What’s in the $1.9 Trillion Bailout for You

Update: President Biden signed into law the American Rescue Plan Act of 2021 on the afternoon of March 11.

After a marathon voting session over the weekend, the Senate passed a massive $1.9 trillion stimulus package–nicknamed the US Bailout Act. The legislation means an additional $50 billion in aid for small businesses through the Paycheck Protection Program, as well as subsidies for bars and restaurants and closed places. No Republicans voted to approve the measure.

The Senate bill, which awaits final approval from the House and President Joe Biden, does not strengthen the federal minimum wage, which now stands at $7.25 an hour and has not been lifted since 2009. The House voted in late February to raise the minimum rate to $15 an hour by 2025. It n It’s unclear whether some House Democrats will challenge the bill in the absence of the minimum wage provision. , or agree to go ahead and raise the issue later. Lawmakers generally want to pass legislation by March 14 — the date when enhanced federal unemployment benefits are due to expire.

Anyway, here’s what’s currently planned for small businesses:

$7.25 billion for PPP: More money; but no more time. The forgivable loan program for small businesses has not been extended beyond its current end date of March 31 despite widespread calls from the business community for more time. A business coalition led by the United States Chamber of Commerce sent a letter to lawmakers this week, urging them to extend the PPP until the end of the year. The Senate bill adds $7.25 billion to the program, which restarted in mid-January with $284.5 billion. Some larger nonprofits will also become eligible.

$15 billion for Advance Economic Disaster Loan Grants (EIDL): Small businesses in low-income communities that have been hardest hit by the pandemic will be eligible to receive up to $10,000 each. The program is designed to run in a series of exclusive windows, starting with companies that did not receive the full amount they originally requested, i.e. $1,000 per employee, up to at $10,000. Eligible businesses must not have more than 300 employees and must have suffered a loss of gross revenue of more than 30% during an eight-week period between March 2, 2020 and December 31, 2021, compared to a period of eight weeks before March 2. .

The second window is for those who have suffered 50% losses and have less than 10 employees. The third is for those who have suffered losses between 30 and 50% and who have less than 10 employees. The Small Business Administration (SBA) is to provide $5,000 grants to each qualifying business, until funds are exhausted.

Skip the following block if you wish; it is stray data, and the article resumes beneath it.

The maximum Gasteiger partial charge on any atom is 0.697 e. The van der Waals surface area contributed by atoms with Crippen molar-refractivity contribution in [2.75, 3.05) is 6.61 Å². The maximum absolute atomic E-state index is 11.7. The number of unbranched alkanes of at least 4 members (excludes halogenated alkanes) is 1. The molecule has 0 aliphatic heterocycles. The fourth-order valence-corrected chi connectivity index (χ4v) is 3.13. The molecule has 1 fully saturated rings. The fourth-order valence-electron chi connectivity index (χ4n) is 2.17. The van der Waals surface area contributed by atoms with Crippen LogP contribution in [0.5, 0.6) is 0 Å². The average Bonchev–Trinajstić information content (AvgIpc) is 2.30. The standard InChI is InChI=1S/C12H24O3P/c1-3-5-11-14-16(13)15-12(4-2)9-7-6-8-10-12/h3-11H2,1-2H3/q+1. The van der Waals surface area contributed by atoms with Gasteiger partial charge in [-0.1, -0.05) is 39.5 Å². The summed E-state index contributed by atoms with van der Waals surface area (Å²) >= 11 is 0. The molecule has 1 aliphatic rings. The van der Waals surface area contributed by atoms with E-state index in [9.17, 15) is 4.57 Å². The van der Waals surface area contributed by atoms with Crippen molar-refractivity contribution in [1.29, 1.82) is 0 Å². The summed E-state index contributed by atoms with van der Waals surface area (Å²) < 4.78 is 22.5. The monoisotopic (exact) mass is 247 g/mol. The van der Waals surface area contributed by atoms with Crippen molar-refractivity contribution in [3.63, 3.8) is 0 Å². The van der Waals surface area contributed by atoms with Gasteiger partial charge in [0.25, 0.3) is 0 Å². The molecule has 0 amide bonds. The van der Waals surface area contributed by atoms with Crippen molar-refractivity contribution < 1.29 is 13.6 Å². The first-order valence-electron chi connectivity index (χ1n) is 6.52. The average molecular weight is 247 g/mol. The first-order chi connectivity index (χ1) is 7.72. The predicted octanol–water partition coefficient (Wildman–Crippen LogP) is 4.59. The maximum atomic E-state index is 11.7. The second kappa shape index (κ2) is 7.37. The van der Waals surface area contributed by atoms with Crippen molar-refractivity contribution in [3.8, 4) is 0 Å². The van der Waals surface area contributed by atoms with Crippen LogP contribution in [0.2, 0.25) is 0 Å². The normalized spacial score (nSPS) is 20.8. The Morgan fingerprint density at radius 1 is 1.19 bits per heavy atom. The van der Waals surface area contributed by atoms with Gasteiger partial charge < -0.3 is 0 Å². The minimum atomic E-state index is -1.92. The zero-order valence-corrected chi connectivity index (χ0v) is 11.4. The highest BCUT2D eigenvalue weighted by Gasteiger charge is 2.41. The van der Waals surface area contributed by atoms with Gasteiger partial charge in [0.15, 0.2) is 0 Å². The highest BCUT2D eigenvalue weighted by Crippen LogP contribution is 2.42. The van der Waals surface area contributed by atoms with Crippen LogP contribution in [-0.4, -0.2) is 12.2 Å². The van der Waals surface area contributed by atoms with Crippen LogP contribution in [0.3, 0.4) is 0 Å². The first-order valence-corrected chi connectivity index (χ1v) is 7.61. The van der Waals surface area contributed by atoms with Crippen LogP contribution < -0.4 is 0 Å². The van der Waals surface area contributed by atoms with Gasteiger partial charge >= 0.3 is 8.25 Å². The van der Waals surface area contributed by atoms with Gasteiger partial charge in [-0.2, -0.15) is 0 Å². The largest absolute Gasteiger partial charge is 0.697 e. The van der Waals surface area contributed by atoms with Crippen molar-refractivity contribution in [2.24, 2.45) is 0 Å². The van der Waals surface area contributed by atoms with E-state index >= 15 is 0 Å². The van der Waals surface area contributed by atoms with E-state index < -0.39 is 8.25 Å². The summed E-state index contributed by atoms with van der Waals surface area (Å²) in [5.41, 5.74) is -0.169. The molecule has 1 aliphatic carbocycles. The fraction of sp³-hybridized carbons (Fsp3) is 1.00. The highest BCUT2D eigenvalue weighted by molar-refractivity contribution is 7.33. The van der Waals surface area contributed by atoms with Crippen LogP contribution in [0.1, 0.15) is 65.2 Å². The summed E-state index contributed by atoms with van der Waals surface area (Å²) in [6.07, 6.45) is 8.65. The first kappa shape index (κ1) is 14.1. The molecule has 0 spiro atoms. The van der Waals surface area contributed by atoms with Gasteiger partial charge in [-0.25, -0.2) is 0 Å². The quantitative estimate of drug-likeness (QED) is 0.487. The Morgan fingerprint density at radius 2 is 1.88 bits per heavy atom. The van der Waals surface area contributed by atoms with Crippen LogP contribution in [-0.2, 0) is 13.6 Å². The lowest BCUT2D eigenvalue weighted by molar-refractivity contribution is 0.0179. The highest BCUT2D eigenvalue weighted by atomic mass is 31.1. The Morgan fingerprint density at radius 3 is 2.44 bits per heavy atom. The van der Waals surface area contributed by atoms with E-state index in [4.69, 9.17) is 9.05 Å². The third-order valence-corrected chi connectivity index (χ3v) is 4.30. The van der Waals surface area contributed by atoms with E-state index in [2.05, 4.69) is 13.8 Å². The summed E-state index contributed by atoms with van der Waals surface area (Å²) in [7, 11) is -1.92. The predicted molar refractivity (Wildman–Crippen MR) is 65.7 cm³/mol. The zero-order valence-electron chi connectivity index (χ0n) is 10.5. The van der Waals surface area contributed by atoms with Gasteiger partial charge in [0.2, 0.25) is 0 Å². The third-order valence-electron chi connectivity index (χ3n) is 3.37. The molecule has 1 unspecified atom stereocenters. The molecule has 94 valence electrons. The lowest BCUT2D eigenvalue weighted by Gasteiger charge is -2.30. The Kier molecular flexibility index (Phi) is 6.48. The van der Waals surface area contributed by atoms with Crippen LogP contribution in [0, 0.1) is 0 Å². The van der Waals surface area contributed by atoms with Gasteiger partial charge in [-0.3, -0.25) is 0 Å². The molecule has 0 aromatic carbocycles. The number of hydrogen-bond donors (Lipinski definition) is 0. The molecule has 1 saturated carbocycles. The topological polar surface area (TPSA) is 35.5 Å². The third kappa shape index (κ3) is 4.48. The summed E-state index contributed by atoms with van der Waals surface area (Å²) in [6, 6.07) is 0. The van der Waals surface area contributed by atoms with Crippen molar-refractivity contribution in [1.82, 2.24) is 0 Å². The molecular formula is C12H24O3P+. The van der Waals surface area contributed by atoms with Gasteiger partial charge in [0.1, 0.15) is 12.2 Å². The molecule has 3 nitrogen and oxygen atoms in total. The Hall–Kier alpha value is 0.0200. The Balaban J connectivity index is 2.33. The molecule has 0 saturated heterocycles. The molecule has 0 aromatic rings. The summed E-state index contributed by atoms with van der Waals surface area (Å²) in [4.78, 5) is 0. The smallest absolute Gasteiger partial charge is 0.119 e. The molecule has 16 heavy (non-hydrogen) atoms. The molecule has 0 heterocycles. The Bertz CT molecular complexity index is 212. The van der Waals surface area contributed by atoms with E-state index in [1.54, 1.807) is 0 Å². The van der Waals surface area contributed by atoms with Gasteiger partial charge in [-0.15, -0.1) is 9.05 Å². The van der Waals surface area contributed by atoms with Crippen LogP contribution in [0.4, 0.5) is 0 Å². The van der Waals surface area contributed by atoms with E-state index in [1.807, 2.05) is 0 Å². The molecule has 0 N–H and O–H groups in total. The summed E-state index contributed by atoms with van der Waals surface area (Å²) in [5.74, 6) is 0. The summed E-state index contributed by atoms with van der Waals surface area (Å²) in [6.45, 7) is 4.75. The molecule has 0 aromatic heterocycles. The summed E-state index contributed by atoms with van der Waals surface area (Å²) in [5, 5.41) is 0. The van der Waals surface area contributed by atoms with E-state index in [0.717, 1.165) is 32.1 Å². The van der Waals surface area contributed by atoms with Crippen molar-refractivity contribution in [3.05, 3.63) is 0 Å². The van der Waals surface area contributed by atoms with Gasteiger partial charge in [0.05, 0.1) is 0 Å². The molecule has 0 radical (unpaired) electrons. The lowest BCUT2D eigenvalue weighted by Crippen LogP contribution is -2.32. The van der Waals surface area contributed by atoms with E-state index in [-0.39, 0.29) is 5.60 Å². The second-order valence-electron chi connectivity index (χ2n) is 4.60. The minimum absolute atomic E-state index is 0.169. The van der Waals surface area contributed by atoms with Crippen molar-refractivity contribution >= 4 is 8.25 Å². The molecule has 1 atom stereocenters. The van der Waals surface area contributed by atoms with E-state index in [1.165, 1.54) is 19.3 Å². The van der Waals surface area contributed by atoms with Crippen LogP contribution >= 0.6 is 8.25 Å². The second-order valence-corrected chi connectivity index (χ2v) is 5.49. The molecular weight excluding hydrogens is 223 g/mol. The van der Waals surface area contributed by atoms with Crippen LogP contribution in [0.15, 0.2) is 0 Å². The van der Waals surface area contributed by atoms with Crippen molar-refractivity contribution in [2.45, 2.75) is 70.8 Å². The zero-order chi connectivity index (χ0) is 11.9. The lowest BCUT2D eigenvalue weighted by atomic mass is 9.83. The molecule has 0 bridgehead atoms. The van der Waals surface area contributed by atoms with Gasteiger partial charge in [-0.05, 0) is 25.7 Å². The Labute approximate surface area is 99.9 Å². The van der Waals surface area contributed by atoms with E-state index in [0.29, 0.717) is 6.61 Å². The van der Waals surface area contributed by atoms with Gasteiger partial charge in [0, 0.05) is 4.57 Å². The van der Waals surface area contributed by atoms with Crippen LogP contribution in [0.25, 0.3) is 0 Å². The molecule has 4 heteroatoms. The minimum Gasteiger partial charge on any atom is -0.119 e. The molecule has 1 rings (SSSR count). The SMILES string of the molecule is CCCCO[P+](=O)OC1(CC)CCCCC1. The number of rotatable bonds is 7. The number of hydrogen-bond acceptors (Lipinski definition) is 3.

This program, which has been extended until 2021, had been refinanced to the tune of 20 billion dollars during the last recovery plan. The grants of up to $10,000 were offered to business owners under duress at the start of the pandemic. But to keep the funds, the SBA had to cut the advance to $1,000 per employee before cutting the subsidies altogether last July. The second relief package, passed in December, also prevented grant recipients from having their rebate calculation reduced by the amount of the grant. So if you had a PPP loan of $100,000 and an EIDL advance grant of $10,000, your loan forgiveness would no longer be reduced by $10,000 as it would be under the Cares Act.

Extends Employee Retention Credit: The ERC is extended until the end of the year. Under the new bill, businesses can claim the refundable credit of up to $7,000 per employee per quarter in the last half of the year. So, including the existing provision, which is split evenly, employers would be entitled this year to a maximum of $28,000 per employee – and if they applied for 2020, the total amount available is $33,000 per employee. employee.

Eligible employers in 2021 include companies that have experienced a full or partial suspension of operations following government mandates, or those that can show a reduction of at least 20% in quarterly gross revenue, compared to the same quarter in 2019. Vote 2020 must show a drop of more than 50% in gross receipts. Beneficiaries cannot benefit from a tax deduction on expenses paid with PPP funds, in line with the current law.

$28.6 billion in grants for restaurant businesses: Grants available to bars, restaurants and caterers would be equal to the difference between a business’ pre-pandemic gross receipts, i.e. in 2019, and last year’s gross receipts. If the business has fewer than 20 locations, it can get a grant of up to $5 million per location, up to $10 million in total.

$1.25 billion for closed site operators: Grants are available for cinemas, museums, performance halls and other institutions whose primary business activity is live events. The grants are equal to the lesser of 45% of the site’s gross revenue in 2019 or $10 million. It should be noted, however, that the SBA has not yet enacted the current grant program for performance halls, which was adopted as part of the latest relief package. It’s worth $15 billion, once it goes live.

$100 million for a “community navigator” program: Community-based organizations or community-based financial institutions can obtain funds to provide outreach, education and technical assistance services to help eligible small businesses become aware of and participate in Covid-19 relief programs. It prioritizes improving access for businesses owned by socially and economically disadvantaged people, women and veterans.

Darcy J. Skinner